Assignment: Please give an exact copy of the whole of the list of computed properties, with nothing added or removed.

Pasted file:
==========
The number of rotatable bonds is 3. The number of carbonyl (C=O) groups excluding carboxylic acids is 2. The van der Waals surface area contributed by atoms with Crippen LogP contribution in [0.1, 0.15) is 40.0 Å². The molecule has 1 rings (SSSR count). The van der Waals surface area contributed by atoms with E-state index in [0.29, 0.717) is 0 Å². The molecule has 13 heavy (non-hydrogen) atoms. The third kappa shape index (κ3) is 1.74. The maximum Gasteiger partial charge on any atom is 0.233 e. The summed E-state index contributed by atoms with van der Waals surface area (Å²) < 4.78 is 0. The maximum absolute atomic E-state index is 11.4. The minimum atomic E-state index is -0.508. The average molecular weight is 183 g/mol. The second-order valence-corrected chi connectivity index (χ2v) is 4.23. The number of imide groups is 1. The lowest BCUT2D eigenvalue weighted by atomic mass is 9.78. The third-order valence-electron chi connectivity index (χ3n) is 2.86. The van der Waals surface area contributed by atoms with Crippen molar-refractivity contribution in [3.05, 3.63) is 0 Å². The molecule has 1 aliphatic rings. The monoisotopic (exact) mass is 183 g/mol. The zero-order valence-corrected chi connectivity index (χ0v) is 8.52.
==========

The number of rotatable bonds is 3. The number of carbonyl (C=O) groups excluding carboxylic acids is 2. The van der Waals surface area contributed by atoms with Crippen LogP contribution in [0.1, 0.15) is 40.0 Å². The molecule has 1 rings (SSSR count). The van der Waals surface area contributed by atoms with E-state index in [0.29, 0.717) is 0 Å². The molecule has 13 heavy (non-hydrogen) atoms. The third kappa shape index (κ3) is 1.74. The maximum Gasteiger partial charge on any atom is 0.233 e. The summed E-state index contributed by atoms with van der Waals surface area (Å²) < 4.78 is 0. The maximum absolute atomic E-state index is 11.4. The minimum atomic E-state index is -0.508. The average molecular weight is 183 g/mol. The second-order valence-corrected chi connectivity index (χ2v) is 4.23. The number of imide groups is 1. The lowest BCUT2D eigenvalue weighted by atomic mass is 9.78. The third-order valence-electron chi connectivity index (χ3n) is 2.86. The van der Waals surface area contributed by atoms with Crippen molar-refractivity contribution in [3.05, 3.63) is 0 Å². The molecule has 1 aliphatic rings. The monoisotopic (exact) mass is 183 g/mol. The zero-order valence-corrected chi connectivity index (χ0v) is 8.52.